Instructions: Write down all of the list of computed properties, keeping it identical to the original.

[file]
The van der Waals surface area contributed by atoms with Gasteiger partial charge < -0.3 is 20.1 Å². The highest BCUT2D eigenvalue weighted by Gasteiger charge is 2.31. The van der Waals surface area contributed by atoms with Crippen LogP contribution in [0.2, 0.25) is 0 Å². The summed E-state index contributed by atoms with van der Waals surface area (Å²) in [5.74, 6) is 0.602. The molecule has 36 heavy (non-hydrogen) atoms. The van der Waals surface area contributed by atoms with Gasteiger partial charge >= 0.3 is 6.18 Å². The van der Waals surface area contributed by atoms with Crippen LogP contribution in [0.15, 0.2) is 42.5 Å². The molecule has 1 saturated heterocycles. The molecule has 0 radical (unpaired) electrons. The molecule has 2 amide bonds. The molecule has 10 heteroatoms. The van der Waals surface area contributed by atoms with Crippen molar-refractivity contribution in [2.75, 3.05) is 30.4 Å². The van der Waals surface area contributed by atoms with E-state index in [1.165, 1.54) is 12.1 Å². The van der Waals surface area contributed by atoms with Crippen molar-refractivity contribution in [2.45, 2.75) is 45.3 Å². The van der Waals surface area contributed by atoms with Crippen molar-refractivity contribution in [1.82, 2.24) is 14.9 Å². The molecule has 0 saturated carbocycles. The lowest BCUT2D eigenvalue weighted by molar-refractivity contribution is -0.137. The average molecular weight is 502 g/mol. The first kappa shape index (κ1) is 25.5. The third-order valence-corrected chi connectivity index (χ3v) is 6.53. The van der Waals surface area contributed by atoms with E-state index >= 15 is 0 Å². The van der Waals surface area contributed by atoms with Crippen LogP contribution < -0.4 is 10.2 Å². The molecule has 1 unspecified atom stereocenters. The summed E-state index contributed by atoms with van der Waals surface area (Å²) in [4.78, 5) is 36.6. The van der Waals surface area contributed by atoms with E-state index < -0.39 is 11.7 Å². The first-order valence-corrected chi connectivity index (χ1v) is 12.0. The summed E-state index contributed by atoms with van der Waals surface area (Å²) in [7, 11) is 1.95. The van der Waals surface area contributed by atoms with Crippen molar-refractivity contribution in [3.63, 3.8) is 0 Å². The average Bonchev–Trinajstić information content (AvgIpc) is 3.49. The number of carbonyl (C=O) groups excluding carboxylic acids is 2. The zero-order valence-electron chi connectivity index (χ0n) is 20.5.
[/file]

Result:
The van der Waals surface area contributed by atoms with Gasteiger partial charge < -0.3 is 20.1 Å². The highest BCUT2D eigenvalue weighted by Gasteiger charge is 2.31. The van der Waals surface area contributed by atoms with Crippen LogP contribution in [0.2, 0.25) is 0 Å². The summed E-state index contributed by atoms with van der Waals surface area (Å²) in [5.74, 6) is 0.602. The molecule has 36 heavy (non-hydrogen) atoms. The van der Waals surface area contributed by atoms with Gasteiger partial charge >= 0.3 is 6.18 Å². The van der Waals surface area contributed by atoms with Crippen LogP contribution in [0.15, 0.2) is 42.5 Å². The molecule has 1 saturated heterocycles. The molecule has 0 radical (unpaired) electrons. The molecule has 2 amide bonds. The molecule has 10 heteroatoms. The van der Waals surface area contributed by atoms with Crippen molar-refractivity contribution in [2.75, 3.05) is 30.4 Å². The van der Waals surface area contributed by atoms with E-state index in [1.165, 1.54) is 12.1 Å². The van der Waals surface area contributed by atoms with Crippen molar-refractivity contribution in [2.45, 2.75) is 45.3 Å². The van der Waals surface area contributed by atoms with Crippen molar-refractivity contribution in [1.82, 2.24) is 14.9 Å². The molecule has 0 saturated carbocycles. The lowest BCUT2D eigenvalue weighted by molar-refractivity contribution is -0.137. The average molecular weight is 502 g/mol. The first kappa shape index (κ1) is 25.5. The third-order valence-corrected chi connectivity index (χ3v) is 6.53. The van der Waals surface area contributed by atoms with E-state index >= 15 is 0 Å². The van der Waals surface area contributed by atoms with Crippen LogP contribution < -0.4 is 10.2 Å². The molecule has 1 unspecified atom stereocenters. The summed E-state index contributed by atoms with van der Waals surface area (Å²) in [4.78, 5) is 36.6. The van der Waals surface area contributed by atoms with E-state index < -0.39 is 11.7 Å². The first-order valence-corrected chi connectivity index (χ1v) is 12.0. The summed E-state index contributed by atoms with van der Waals surface area (Å²) in [7, 11) is 1.95. The van der Waals surface area contributed by atoms with Crippen molar-refractivity contribution in [3.63, 3.8) is 0 Å². The average Bonchev–Trinajstić information content (AvgIpc) is 3.49. The number of carbonyl (C=O) groups excluding carboxylic acids is 2. The zero-order valence-electron chi connectivity index (χ0n) is 20.5.